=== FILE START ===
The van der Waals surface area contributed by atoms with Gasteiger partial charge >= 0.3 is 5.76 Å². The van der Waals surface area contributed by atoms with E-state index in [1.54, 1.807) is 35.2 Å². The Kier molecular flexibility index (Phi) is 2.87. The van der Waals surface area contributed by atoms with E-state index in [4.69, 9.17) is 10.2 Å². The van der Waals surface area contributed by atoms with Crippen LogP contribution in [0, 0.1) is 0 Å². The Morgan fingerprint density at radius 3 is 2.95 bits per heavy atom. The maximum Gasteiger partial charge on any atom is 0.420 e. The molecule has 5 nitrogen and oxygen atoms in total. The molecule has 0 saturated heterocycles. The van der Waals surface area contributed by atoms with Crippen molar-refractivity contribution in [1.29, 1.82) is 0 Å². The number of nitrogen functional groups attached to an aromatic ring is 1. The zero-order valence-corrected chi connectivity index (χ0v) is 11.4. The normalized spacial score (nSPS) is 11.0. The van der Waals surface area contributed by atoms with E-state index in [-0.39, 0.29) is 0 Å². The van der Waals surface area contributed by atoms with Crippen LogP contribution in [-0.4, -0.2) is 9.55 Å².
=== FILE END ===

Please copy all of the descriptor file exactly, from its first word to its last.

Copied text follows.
The van der Waals surface area contributed by atoms with Gasteiger partial charge >= 0.3 is 5.76 Å². The van der Waals surface area contributed by atoms with E-state index in [1.54, 1.807) is 35.2 Å². The Kier molecular flexibility index (Phi) is 2.87. The van der Waals surface area contributed by atoms with E-state index in [4.69, 9.17) is 10.2 Å². The van der Waals surface area contributed by atoms with Crippen LogP contribution in [0, 0.1) is 0 Å². The Morgan fingerprint density at radius 3 is 2.95 bits per heavy atom. The maximum Gasteiger partial charge on any atom is 0.420 e. The molecule has 5 nitrogen and oxygen atoms in total. The molecule has 0 saturated heterocycles. The van der Waals surface area contributed by atoms with Crippen molar-refractivity contribution in [1.29, 1.82) is 0 Å². The number of nitrogen functional groups attached to an aromatic ring is 1. The zero-order valence-corrected chi connectivity index (χ0v) is 11.4. The normalized spacial score (nSPS) is 11.0. The van der Waals surface area contributed by atoms with E-state index in [-0.39, 0.29) is 0 Å². The van der Waals surface area contributed by atoms with Crippen LogP contribution in [-0.4, -0.2) is 9.55 Å².